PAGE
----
Last month, Judge Lucy Koh of the Northern District of California rejected a $324 million deal that would have settled a suit brought against Adobe, Apple, Google, and Intel by 64,000 of their former employees. The plaintiffs claim that the companies conspired not to recruit each other’s employees. Actually, it’s not just a claim, since the Department of Justice busted all of those companies back in 2010; the current private lawsuit was brought seeking damages for employees whose employment opportunities were illegally constrained by the cartel. The proposed settlement would have paid an average of $4,000 to the members of the plaintiff class, roughly one-thirtieth the damages they might have won from a jury — but then again they might have lost at trial. Earlier this month, the companies appealed Judge Koh’s rejection of the settlement.
In the Northeast, where the business news is dominated by Wall Street and the lawsuits are brought by federal regulators against banks, we cheer when a judge rejects a collusive settlement. In 2011, Judge Jed Rakoff of the Southern District of New York became a folk hero among reformers by rejecting a neither-admit-nor-deny settlement in which the Securities and Exchange Commission sold Citigroup a $285 million indulgence absolving the bank of liability for allegedly fraudulent securities transactions. (Rakoff later reluctantly approved the deal after both parties appealed to the Court of Appeals for the Second Circuit.)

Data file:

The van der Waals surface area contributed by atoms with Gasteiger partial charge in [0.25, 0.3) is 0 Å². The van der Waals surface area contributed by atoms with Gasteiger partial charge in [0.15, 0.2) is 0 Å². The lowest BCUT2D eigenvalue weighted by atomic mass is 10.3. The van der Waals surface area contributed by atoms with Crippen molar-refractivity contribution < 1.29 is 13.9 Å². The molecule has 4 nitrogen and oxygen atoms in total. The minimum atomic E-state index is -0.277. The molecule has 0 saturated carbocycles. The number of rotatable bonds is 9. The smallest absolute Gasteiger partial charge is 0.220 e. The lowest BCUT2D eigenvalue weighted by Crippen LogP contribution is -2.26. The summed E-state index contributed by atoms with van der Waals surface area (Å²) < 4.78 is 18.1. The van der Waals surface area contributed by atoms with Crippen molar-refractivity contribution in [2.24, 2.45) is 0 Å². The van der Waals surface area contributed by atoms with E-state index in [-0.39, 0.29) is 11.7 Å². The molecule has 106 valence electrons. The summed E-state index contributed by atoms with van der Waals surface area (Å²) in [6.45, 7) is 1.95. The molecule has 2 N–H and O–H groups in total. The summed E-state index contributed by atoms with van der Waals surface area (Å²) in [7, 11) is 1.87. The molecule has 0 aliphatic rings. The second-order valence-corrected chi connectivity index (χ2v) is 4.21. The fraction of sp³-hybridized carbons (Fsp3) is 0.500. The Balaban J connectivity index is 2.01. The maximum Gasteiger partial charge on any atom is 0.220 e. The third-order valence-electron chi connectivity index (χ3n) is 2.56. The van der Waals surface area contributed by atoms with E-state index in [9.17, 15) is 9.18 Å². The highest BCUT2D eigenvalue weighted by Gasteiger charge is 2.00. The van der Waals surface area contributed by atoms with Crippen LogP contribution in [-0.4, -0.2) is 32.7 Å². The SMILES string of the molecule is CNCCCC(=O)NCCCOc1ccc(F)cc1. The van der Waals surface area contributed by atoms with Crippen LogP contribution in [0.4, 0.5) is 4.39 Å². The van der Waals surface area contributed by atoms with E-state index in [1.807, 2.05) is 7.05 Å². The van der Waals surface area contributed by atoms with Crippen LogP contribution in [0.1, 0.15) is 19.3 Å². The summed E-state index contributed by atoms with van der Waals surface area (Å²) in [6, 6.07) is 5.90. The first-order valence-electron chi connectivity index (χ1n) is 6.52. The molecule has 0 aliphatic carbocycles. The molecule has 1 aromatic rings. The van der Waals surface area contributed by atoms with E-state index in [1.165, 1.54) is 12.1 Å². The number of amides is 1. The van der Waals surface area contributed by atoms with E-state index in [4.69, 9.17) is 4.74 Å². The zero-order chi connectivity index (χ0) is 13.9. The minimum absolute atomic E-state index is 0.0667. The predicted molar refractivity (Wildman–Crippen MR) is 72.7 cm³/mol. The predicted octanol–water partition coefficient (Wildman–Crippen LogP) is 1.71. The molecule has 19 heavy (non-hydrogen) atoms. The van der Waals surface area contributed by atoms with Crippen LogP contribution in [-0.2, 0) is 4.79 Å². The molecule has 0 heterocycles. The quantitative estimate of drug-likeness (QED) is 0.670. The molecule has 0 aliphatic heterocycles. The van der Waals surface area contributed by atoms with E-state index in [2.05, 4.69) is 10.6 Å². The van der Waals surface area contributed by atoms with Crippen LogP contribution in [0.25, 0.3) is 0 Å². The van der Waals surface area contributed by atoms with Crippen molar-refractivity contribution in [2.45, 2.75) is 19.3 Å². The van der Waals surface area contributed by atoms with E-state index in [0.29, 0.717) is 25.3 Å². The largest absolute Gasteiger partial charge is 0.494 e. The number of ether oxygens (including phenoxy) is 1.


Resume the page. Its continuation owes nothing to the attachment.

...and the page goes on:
In Silicon Valley, it’s not so clear. For one thing, we tend to admire the defendants in this case — who are together responsible for many of the most valuable and popular innovations in personal computing technology of the current century. For another,
most people have a hard time seeing well-paid computer engineers as an abused class deserving of a large jury verdict.
To see our mixed opinions of the technology industry, we need look no further than Judge Koh’s courtroom. She is in charge of the serial Apple-Samsung patent litigation (score so far: Apple up about $1 billion), in which Apple is clearly the hometown hero; although the two companies battled to a stalemate in court in every other country, in San Jose the jury quickly and decisively ruled for Apple across the board. At the other end of the moral spectrum, Judge Koh is also overseeing a lawsuit alleging that Gmail’s automated processing of inbound emails (from non-Gmail users who never agreed to Google’s policies) constitutes wiretapping.
The secret agreements not to poach each other’s employees, by contrast, aren’t about whether Silicon Valley’s most famous companies are good or bad for the world. This case is about the fact that even Apple and Google are, at the end of the day, divided between labor and management. A decade of hero worship has made most casual observers think of Steve Jobs, Sergey Brin, and Larry Page as benevolent demigods — yet here they are, with Jobs celebrating getting a Google recruiter fired for violating his illegal side deal.